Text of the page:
Ask for the LP wala dukaan, and everyone in Meena Bazar will direct you to Yaseen Music Centre. After negotiating a traffic of cycles, goats and busy shoppers in the narrow alleys of this historic shopping complex, one reaches this tiny music shop which is home to thousands of LP or Long Play 33 rpm vinyl records. Located under the looming shadow of Jama Masjid, amidst scores of hardware shops, the music shop has one of the most sought-after collections in the city. "In the 1950s, Meena Bazaar was located on either side of the Jama Masjid. At that time my father used to manage the shop. But during the Emergency, the market was shut down, re-opening only in 1980," says owner Mohammed Yaseen Khan, who has been managing the shop for 33 years now.
This 52-year-old possesses 10,000 LPs, with 2,000 in the shop and the rest at home. It is surprising that the demand for the vinyl records has surged in the last couple of years, considering that it has been 25 years since HMV stopped making them. "LPs constitute 40 per cent of my business. You will be surprised to know that most of the customers for vinyl records are foreigners. They are huge fans of SD Burman and RD Burman in the UK, Germany and Holland. They will come to my shop and say 'amazing music they made' or that 'Kishore Kumar and Mohammed Rafi have such a beautiful voice'," says Khan, who often couriers records to his regular international clientele. These LPs are priced between Rs 100 and Rs 1,000, with the price going up to Rs 3,000 depending on the antiquity of the record.
One can find LPs for old films like Pyaasa, Barsaat ki Raat, Mughal-e-Azam and Anamika displayed on one of the many shelves crammed with thin plastic-covered records. "The first talkie was Alam Ara, but the production company didn't make any record for it. One of the rare LPs that I have is the original record for the 1932 movie Maya Macchindra," says Khan, who has nearly 300 vintage English LPs. "What would you like to listen to?" he asks and we soon agree on "O Re Maajhi" from Bandini. "This is one of my favourites too," he grins.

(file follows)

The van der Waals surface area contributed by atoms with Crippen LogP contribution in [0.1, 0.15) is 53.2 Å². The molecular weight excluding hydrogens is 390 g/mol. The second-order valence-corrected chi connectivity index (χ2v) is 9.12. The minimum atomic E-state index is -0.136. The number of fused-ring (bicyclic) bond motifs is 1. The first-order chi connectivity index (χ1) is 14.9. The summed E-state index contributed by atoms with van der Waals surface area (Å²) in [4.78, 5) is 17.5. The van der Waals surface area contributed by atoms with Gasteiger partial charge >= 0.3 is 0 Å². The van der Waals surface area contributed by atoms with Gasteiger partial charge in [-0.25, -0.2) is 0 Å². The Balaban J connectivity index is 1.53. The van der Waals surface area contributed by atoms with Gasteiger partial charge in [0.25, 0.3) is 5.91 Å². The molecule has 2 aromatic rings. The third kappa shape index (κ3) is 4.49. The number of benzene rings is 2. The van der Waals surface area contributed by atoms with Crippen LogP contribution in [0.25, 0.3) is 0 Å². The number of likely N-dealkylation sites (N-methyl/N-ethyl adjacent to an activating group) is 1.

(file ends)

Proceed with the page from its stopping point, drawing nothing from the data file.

The shop has had celebrity patrons, with music director AR Rahman being one of them. "My brother owns a shop in Nizamuddin. Nearly five years ago, Rahman had visited his shop after a darshan at the dargah. He said that 'jo qawwali aap sun rahe hain woh mujhe bhi chahiye' (I also want the qawwali you are listening to). That's when my brother directed him to me," he says pointing to a photograph with the Oscar-award winning musician. Khan's collection of qawwalis and ghazal records is legendary. Besides recordings of legends like Begum Akhtar, he also possesses rare recordings of the qawwali artists of the 1950s such as Pearu Qawal and Kaloo Qawal. "These are really antique," he says. Also popular are records such as Sufiyana Qawwali. "This is the one that we had recorded for Rahman," he says.
People in the bazaar call him a "walking-talking encyclopedia" of music. "Do you know the name of the first movie to feature stereo sound? It was the Sandhya-starrer Jhanak Jhanak Payal Baaje," says Khan who values his collection above his life. He proudly shows his picture with Rafi and his family. "It was taken in 1978 when I was very small. His son is a good friend of mine," he says. Not an avid fan of the present-day music, his heart hums the tunes of Madan Mohan, Burman and OP Nayyar. "My karobaar is based on the music of films starring Dilip Kumar, Rajendra Kumar and Dev Anand. I don't understand the music and films of the Shah Rukh-Salman era. They do nothing to me."